Easy JavaScript Part 7 : Object Property Descriptors

In JavaScript, you can create an object literal as shown in the listing below:

var cat = {
    name: 'foo',
    age: 9
}; 

At first sight, it looks like the object cat has two properties with a string and number value. However, it’s much more than that to a JavaScript interpreter. In ES5, the concept of a Property Descriptor was introduced. Before we go ahead and discuss property descriptors, let’s try to answer a few questions:

  1. How do I create a read only property?
  2. How do I make an unenumerable property?
  3. How do I make property not configurable?
  4. How do I determine whether a property is read only?

You can answer all these questions when you understand Property Descriptors.

Let’s consider the code below:

var cat = {
    name: 'foo',
    age: 9
};
 
var a = Object.getOwnPropertyDescriptor(cat, 'name');
console.log(a);

Here, your output will be as follows:

As you can see here, there are four characteristics of a property: 

  1. Value
  2. Writeable
  3. Enumerable
  4. Configurable

The value holds the data of the property, whereas writeable, enumerable, and configurable describe other characteristics of the property. Let’s take a closer look at each of these characteristics in the rest of this post.

Writable

 Whether value of the property can be changed or not is decided by the writable characteristic. If writable is set to false, then the value of the property can’t be changed and JavaScript will ignore any changes in the property value. Consider the code below:

var cat = {
    name: 'foo',
    age: 9
};
 
Object.defineProperty(cat, 'name', { writable: false });
console.log(cat.name); // foo 
cat.name = "koo"// JavaScript will ignore it as writable is set to false 
console.log(cat.name); // foo

You can change the value of the writable, configurable, and enumerable characteristics using Object.defineProperty. We’ll talk more about Object.defineProperty later in this post, but as you see in the code snippet above, we have set the writable to false, thereby changing the value of the name property. JavaScript will ignore the reassignment, and the value of the name property would remain foo.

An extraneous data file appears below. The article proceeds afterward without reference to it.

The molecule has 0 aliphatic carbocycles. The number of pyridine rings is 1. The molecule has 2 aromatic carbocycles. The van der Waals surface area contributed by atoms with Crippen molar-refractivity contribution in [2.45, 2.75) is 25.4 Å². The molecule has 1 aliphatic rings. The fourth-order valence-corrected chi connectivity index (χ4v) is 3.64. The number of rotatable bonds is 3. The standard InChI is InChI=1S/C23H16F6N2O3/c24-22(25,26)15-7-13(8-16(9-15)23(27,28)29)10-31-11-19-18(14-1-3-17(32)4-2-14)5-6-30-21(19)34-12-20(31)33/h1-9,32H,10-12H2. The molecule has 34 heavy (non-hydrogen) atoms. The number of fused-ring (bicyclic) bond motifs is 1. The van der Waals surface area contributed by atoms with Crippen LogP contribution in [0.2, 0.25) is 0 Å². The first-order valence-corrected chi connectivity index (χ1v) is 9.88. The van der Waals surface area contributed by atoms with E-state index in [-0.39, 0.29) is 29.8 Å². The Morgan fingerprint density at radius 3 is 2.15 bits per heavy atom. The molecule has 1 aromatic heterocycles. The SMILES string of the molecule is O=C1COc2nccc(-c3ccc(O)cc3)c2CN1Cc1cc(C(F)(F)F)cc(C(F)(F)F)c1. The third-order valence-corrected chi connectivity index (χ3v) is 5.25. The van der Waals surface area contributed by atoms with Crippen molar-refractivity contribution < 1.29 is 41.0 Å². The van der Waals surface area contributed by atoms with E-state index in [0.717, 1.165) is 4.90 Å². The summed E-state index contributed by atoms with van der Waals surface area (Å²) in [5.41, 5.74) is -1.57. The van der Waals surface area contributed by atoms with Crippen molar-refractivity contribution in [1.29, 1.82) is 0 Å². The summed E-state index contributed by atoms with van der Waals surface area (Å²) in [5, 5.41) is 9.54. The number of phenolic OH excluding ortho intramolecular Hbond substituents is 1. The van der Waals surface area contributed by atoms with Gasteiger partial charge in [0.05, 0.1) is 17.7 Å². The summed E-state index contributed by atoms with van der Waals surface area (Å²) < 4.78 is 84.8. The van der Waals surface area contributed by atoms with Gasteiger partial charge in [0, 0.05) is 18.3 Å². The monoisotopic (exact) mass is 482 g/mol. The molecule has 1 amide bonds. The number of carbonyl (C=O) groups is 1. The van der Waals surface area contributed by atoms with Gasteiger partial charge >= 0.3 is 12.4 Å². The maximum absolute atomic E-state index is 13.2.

If you run the code in strict mode, for reassignment of the property value where writable is set to false, JavaScript will throw an exception. Consider the code below:

'use strict';
var cat = {
    name: 'foo',
    age: 9
};
 
Object.defineProperty(cat, 'name', { writable: false });
console.log(cat.name); // foo 
cat.name = "koo"// error 

Here, JavaScript is running in strict mode, hence when you reassign the value for the name property, JavaScript will throw an exception as shown below:

The error message here says you cannot assign something to a read only property.  Here, a property acts as a read only property if the writable characteristic of the property is set to false.

 

Configurable

Whether a property’s other characteristics can be configured or not depends on the value of configurable. If a property configurable is set to false, then you cannot change the value of writable and enumerable. Consider the code below:

var cat = {
    name: 'foo',
    age: 9
};
 
Object.defineProperty(cat, 'name', { configurable: false });
Object.defineProperty(cat, 'name', { enumerable: false });

Here we are setting the configurable to false for the name property. After that, we’re then setting the enumerable to false. As discussed, once the configurable is set to false for a property, you cannot change another characteristic.

For the above code, JavaScript will throw a TypeError exception as shown in the image below. You will get a cannot redefine property name error: